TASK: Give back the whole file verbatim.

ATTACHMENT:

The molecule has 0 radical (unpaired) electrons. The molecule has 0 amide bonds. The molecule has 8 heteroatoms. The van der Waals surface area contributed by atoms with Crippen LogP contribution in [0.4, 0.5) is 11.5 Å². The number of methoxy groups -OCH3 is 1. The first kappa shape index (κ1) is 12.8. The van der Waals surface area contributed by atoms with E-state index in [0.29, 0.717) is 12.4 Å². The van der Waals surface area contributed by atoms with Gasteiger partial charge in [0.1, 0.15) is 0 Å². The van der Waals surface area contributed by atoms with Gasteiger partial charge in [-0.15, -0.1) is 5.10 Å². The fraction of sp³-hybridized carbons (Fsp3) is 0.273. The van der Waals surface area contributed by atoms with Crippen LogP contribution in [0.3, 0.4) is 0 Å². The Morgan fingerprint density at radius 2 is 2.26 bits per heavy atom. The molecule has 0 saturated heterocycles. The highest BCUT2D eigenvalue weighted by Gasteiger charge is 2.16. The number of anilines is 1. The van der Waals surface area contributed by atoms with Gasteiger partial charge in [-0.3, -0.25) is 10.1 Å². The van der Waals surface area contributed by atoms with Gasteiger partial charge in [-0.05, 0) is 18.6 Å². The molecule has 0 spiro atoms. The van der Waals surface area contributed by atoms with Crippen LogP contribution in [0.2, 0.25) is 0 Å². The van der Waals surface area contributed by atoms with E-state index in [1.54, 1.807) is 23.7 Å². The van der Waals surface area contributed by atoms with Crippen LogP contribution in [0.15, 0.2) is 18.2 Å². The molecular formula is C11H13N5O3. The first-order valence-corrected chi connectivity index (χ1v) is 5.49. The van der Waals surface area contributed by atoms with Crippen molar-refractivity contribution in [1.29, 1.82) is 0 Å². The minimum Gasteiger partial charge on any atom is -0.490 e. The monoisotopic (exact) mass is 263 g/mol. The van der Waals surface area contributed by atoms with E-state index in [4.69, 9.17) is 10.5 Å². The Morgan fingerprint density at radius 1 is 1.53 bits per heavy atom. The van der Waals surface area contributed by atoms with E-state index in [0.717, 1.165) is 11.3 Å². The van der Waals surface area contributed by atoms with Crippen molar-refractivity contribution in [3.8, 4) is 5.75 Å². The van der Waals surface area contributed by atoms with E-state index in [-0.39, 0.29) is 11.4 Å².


The molecule has 0 radical (unpaired) electrons. The molecule has 0 amide bonds. The molecule has 8 heteroatoms. The van der Waals surface area contributed by atoms with Crippen LogP contribution in [0.4, 0.5) is 11.5 Å². The number of methoxy groups -OCH3 is 1. The first kappa shape index (κ1) is 12.8. The van der Waals surface area contributed by atoms with E-state index in [0.29, 0.717) is 12.4 Å². The van der Waals surface area contributed by atoms with Gasteiger partial charge in [0.1, 0.15) is 0 Å². The van der Waals surface area contributed by atoms with Gasteiger partial charge in [-0.15, -0.1) is 5.10 Å². The fraction of sp³-hybridized carbons (Fsp3) is 0.273. The van der Waals surface area contributed by atoms with Crippen LogP contribution in [0.3, 0.4) is 0 Å². The Morgan fingerprint density at radius 2 is 2.26 bits per heavy atom. The molecule has 0 saturated heterocycles. The highest BCUT2D eigenvalue weighted by Gasteiger charge is 2.16. The number of anilines is 1. The van der Waals surface area contributed by atoms with Gasteiger partial charge in [-0.3, -0.25) is 10.1 Å². The van der Waals surface area contributed by atoms with Gasteiger partial charge in [-0.05, 0) is 18.6 Å². The molecule has 0 spiro atoms. The van der Waals surface area contributed by atoms with Crippen LogP contribution in [0.2, 0.25) is 0 Å². The van der Waals surface area contributed by atoms with E-state index in [1.54, 1.807) is 23.7 Å². The van der Waals surface area contributed by atoms with Crippen LogP contribution in [0.15, 0.2) is 18.2 Å². The molecular formula is C11H13N5O3. The first-order valence-corrected chi connectivity index (χ1v) is 5.49. The van der Waals surface area contributed by atoms with Crippen molar-refractivity contribution in [1.29, 1.82) is 0 Å². The minimum Gasteiger partial charge on any atom is -0.490 e. The monoisotopic (exact) mass is 263 g/mol. The van der Waals surface area contributed by atoms with E-state index in [4.69, 9.17) is 10.5 Å². The Morgan fingerprint density at radius 1 is 1.53 bits per heavy atom. The van der Waals surface area contributed by atoms with E-state index in [0.717, 1.165) is 11.3 Å². The van der Waals surface area contributed by atoms with Crippen molar-refractivity contribution in [3.8, 4) is 5.75 Å². The van der Waals surface area contributed by atoms with E-state index in [-0.39, 0.29) is 11.4 Å².